[Python-Dev] What if we didn't have repr?

Nick Coghlan ncoghlan at gmail.com
Mon May 20 05:22:34 CEST 2013

On Mon, May 20, 2013 at 11:46 AM, Guido van Rossum <guido at python.org> wrote:
> On Sun, May 19, 2013 at 4:27 PM, Gregory P. Smith <greg at krypto.org> wrote:
>> Now you've got me wondering what Python would be like if repr, `` and
>> __repr__ never existed as language features. Upon first thoughts, I actually
>> don't see much downside (no, i'm not advocating making that change).
>> Something to ponder.
> I have pondered it many times, although usually in the form "Why do we
> need both str and repr?"


> So it looks like we really need both str(x) and repr(x). But maybe we
> only need the __repr__ protocol? str(x) could just special-case its
> own type, and use repr(x) (or x.__repr__(), which is the same) in all
> other cases. The __repr__() method on the string type would do just
> what it does today. But there would not be a __str__() protocol at
> all.

In my own code, I tend to map "__repr__" to either object identity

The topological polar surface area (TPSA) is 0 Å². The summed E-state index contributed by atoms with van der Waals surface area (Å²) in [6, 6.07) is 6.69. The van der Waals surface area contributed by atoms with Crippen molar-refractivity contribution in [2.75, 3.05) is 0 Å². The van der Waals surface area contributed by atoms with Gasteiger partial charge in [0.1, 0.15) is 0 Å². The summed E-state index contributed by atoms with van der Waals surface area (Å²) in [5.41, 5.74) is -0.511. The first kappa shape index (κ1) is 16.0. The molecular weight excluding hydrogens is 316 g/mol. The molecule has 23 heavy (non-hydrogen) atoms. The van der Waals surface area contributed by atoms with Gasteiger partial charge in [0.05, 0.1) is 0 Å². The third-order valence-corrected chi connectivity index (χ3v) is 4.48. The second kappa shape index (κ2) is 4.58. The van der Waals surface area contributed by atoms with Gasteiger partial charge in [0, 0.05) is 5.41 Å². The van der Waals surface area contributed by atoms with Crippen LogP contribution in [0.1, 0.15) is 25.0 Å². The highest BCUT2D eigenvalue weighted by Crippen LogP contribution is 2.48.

(the classic "<unevalable-info>" format) or object reconstruction (the
not-quite-as-classic-but-still-popular "ClassName(constructor_args)"
format). I then tend to use "__str__" to emit something that matches
any equivalence classes defined through "__eq__".

This way of thinking about it does correlate with the "for developers"
and "for end user" distinction, but without needing to think about it
in those terms.

However, even that approach has its limitations, and I offer the
existence of both the pprint module and the "__format__" protocol as
evidence, along with the multitude of context specific conversion and
escaping functions. In many respects, conversion of arbitrary objects
to context-appropriate strings is a signature use case for single
dispatch generic functions.


Nick Coghlan   |   ncoghlan at gmail.com   |   Brisbane, Australia

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